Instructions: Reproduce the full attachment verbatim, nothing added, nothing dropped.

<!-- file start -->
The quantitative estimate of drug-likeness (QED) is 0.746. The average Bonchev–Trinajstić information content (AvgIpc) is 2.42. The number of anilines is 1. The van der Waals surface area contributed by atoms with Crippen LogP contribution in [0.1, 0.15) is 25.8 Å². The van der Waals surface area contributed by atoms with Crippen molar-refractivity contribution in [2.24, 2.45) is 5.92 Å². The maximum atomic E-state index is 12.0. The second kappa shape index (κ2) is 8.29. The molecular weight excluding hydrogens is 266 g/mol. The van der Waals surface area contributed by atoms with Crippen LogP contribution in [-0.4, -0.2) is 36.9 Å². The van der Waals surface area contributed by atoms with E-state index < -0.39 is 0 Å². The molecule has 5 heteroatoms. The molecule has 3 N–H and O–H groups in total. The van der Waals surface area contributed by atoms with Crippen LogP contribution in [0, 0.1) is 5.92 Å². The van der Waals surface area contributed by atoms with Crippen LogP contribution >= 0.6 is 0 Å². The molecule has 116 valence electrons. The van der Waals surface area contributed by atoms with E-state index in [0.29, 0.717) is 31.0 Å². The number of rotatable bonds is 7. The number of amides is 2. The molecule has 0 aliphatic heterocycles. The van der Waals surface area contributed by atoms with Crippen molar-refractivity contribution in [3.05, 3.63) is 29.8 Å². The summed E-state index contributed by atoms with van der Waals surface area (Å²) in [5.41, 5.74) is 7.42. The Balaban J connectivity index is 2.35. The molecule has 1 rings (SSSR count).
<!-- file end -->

The quantitative estimate of drug-likeness (QED) is 0.746. The average Bonchev–Trinajstić information content (AvgIpc) is 2.42. The number of anilines is 1. The van der Waals surface area contributed by atoms with Crippen LogP contribution in [0.1, 0.15) is 25.8 Å². The van der Waals surface area contributed by atoms with Crippen molar-refractivity contribution in [2.24, 2.45) is 5.92 Å². The maximum atomic E-state index is 12.0. The second kappa shape index (κ2) is 8.29. The molecular weight excluding hydrogens is 266 g/mol. The van der Waals surface area contributed by atoms with Crippen LogP contribution in [-0.4, -0.2) is 36.9 Å². The van der Waals surface area contributed by atoms with E-state index < -0.39 is 0 Å². The molecule has 5 heteroatoms. The molecule has 3 N–H and O–H groups in total. The van der Waals surface area contributed by atoms with Crippen LogP contribution in [0, 0.1) is 5.92 Å². The van der Waals surface area contributed by atoms with Crippen LogP contribution >= 0.6 is 0 Å². The molecule has 116 valence electrons. The van der Waals surface area contributed by atoms with E-state index in [0.29, 0.717) is 31.0 Å². The number of rotatable bonds is 7. The number of amides is 2. The molecule has 0 aliphatic heterocycles. The van der Waals surface area contributed by atoms with Crippen molar-refractivity contribution in [3.05, 3.63) is 29.8 Å². The summed E-state index contributed by atoms with van der Waals surface area (Å²) in [5.41, 5.74) is 7.42. The Balaban J connectivity index is 2.35. The molecule has 1 rings (SSSR count).